In 1876 Alexander Graham Bell was granted a patent for something he called the “telephone” – and our lives have never been the same. In 1900 the German liner Kaiser Wilhelm der Grosse became the first ship to send a wireless signal to shore. And in 1941 Gunther Prein and the crew of the German submarine U-47, one of the most successful U-boats of WWII disappeared without a trace.

In 1965 the day was Bloody Sunday when a group of 600 civil rights protesters was brutally attacked by state and local police on the Edmond Pettis bridge in Selma, Alabama. In 1971 Sheikh Mujibur Rahman, the political leader of what was then East Pakistan, delivered his 7th March speech, igniting the Bangladesh war for independence from Pakistan. And in 1987 the Lieyu Massacre occurred when Tawainess military forces murdered 19 unarmed Vietnamese refugees.

The above notations remind us that on any given day both good and bad things can happen. Or they can be in-between – like when the English House of Commons voted to make the membership of the upper house of Parliament, the House of Lords, 100% elected in 2007. Previously the House of Lords membership was hereditary – past down from father to son.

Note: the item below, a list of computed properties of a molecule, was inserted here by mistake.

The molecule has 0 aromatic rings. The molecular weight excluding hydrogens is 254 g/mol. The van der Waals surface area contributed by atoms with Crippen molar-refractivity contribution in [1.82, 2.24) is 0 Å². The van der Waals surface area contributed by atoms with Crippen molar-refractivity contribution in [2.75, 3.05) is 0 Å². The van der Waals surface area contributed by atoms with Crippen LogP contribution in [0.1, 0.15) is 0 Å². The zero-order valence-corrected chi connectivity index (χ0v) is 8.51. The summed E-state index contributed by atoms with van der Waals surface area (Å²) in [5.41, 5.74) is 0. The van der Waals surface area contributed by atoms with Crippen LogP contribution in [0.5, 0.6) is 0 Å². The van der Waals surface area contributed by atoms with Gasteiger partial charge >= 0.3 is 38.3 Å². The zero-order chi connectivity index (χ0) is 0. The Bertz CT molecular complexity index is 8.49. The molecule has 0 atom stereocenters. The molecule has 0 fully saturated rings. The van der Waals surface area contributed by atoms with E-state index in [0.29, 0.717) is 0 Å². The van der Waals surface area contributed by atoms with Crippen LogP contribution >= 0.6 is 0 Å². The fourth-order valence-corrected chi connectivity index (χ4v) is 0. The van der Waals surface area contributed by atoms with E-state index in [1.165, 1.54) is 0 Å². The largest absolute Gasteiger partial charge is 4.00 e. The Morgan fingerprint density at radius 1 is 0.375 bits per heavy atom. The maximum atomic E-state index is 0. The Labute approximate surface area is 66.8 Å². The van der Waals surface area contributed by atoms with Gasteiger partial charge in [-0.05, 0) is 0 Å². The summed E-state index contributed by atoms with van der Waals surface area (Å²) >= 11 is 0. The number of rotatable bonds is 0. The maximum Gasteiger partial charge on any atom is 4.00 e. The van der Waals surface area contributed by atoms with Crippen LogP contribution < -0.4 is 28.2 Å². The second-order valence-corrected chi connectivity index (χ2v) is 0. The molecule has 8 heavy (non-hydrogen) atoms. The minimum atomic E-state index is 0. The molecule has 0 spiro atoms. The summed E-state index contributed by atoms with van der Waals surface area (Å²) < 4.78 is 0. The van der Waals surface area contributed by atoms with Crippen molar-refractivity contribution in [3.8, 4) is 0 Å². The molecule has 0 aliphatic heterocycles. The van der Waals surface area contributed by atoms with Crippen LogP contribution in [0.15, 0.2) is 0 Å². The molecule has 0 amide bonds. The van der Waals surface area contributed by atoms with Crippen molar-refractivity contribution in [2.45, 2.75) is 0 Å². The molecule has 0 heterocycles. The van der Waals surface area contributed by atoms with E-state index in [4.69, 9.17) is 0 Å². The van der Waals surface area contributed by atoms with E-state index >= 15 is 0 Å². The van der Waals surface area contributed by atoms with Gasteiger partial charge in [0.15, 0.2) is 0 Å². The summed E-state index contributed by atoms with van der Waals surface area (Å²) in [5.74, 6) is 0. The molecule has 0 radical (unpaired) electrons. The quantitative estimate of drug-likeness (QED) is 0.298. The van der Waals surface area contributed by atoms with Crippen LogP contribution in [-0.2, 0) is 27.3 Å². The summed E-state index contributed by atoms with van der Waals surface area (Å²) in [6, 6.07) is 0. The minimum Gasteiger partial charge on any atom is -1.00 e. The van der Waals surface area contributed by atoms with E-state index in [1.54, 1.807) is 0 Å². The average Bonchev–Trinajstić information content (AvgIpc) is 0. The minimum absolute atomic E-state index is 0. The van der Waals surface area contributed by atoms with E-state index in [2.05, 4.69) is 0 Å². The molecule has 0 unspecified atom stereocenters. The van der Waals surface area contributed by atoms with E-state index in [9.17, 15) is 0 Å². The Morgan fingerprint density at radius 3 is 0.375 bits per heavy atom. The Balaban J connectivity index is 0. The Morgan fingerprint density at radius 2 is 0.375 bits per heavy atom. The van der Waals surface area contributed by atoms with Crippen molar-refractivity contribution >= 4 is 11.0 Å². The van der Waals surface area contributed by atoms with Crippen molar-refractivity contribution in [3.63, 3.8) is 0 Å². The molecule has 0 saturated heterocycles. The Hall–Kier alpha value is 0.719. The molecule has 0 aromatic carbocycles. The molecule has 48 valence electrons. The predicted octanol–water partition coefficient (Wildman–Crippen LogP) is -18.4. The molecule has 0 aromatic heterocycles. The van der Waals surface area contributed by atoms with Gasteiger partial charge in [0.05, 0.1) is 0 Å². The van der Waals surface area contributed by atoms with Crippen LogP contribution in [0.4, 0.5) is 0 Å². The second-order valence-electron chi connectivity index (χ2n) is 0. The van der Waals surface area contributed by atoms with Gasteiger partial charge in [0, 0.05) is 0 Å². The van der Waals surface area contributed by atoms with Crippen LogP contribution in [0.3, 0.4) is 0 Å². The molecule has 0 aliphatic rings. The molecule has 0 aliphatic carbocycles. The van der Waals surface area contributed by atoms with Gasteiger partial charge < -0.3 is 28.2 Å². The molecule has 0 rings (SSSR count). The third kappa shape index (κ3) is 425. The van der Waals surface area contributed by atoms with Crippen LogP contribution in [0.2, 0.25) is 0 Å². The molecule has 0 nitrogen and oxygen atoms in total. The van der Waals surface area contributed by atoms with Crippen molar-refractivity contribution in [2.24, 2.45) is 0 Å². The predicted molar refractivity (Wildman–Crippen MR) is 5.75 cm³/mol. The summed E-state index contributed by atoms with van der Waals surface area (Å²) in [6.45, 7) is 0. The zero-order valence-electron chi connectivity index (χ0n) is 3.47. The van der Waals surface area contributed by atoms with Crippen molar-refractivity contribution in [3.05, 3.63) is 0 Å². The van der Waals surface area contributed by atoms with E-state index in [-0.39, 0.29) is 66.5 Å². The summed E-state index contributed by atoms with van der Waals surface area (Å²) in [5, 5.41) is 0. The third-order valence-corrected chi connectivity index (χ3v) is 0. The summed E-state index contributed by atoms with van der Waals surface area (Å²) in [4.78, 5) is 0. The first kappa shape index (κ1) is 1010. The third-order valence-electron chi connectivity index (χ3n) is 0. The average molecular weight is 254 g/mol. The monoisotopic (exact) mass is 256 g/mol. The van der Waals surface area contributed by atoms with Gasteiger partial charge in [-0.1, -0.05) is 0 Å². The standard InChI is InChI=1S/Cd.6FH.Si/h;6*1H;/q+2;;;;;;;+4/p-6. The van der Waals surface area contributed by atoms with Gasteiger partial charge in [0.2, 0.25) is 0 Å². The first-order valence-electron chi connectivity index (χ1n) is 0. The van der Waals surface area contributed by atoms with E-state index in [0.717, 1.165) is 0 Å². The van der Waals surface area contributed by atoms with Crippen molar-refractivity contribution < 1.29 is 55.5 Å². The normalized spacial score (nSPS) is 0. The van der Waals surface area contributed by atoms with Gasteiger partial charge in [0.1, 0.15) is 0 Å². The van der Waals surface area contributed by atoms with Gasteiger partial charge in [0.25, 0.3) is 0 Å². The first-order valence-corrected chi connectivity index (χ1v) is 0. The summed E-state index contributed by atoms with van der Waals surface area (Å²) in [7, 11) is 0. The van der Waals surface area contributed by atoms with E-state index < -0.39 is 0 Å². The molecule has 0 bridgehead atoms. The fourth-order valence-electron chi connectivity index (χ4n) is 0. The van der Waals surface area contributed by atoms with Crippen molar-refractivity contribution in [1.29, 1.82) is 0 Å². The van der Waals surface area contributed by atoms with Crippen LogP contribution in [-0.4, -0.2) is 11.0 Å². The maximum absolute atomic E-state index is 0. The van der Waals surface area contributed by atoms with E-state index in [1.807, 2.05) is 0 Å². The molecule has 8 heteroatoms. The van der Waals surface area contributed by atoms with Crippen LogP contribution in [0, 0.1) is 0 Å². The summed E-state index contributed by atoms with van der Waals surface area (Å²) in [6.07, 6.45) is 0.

In 1671 the legendary Scottish outlaw Rob Roy MacGregor burst upon the scene. In 1938 race car driver Janet Guthrie, the first woman driver to both qualify for and race in both the Indy 500 and the Daytona 500 began her quest for fame. And this was also the birthday for a couple of standout Hall of Fame football players (had to root against them both since they both played for the Pittsburgh Steelers) Franco Harris (1950) and Lynn Swann (1952).

And a couple of very creative and productive inventors were born this day. French inventor Nicephore Niepce, who is credited with the invention of photography (1765), and John Herschel (1792) who has been called a polymath – active as a mathematician, astronomer, chemist, inventor, experimental photographer who invented the blueprint. He had good genes as his father was also an astronomer, William Herschel – the discoverer of the planet Uranus.

This is also the birthday in 1998 of our newest poet laureate – Amanda Gorman, whose poem The Hill We Climb, was enjoyed by all who watched the inauguration of President Joe Biden last year.

On this date we also mourned the lost of Saint Thoms Aquinas (1274), American Revolutionary spy Robert Townsend, and legendary movie producer and director Stanley Kubrick – 2001 A Space Odyssey and Dr Strangelove, to name just two.